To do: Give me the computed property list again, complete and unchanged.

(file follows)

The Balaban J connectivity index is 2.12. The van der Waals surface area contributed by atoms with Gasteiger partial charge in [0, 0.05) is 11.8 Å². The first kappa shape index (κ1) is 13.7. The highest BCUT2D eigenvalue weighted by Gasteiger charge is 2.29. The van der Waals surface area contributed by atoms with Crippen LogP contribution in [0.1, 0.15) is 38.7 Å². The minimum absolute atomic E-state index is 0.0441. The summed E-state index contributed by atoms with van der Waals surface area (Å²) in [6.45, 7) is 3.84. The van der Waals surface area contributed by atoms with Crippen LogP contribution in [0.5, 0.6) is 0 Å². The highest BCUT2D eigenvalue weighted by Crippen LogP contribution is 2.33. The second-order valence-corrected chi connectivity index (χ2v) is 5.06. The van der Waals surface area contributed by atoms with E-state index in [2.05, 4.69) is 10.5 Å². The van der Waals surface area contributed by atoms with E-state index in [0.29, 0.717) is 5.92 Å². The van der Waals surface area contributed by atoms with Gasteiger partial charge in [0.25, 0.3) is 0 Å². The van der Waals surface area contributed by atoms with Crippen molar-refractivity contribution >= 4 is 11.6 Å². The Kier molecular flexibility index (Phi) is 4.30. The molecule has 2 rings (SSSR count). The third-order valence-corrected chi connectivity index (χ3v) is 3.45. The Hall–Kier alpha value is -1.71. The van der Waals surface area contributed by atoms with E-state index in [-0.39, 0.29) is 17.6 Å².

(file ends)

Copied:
The Balaban J connectivity index is 2.12. The van der Waals surface area contributed by atoms with Gasteiger partial charge in [0, 0.05) is 11.8 Å². The first kappa shape index (κ1) is 13.7. The highest BCUT2D eigenvalue weighted by Gasteiger charge is 2.29. The van der Waals surface area contributed by atoms with Crippen LogP contribution in [0.1, 0.15) is 38.7 Å². The minimum absolute atomic E-state index is 0.0441. The summed E-state index contributed by atoms with van der Waals surface area (Å²) in [6.45, 7) is 3.84. The van der Waals surface area contributed by atoms with Crippen LogP contribution in [0.5, 0.6) is 0 Å². The highest BCUT2D eigenvalue weighted by Crippen LogP contribution is 2.33. The second-order valence-corrected chi connectivity index (χ2v) is 5.06. The van der Waals surface area contributed by atoms with E-state index in [2.05, 4.69) is 10.5 Å². The van der Waals surface area contributed by atoms with E-state index in [0.29, 0.717) is 5.92 Å². The van der Waals surface area contributed by atoms with Gasteiger partial charge in [0.25, 0.3) is 0 Å². The van der Waals surface area contributed by atoms with Crippen molar-refractivity contribution >= 4 is 11.6 Å². The Kier molecular flexibility index (Phi) is 4.30. The molecule has 2 rings (SSSR count). The third-order valence-corrected chi connectivity index (χ3v) is 3.45. The Hall–Kier alpha value is -1.71. The van der Waals surface area contributed by atoms with E-state index in [-0.39, 0.29) is 17.6 Å².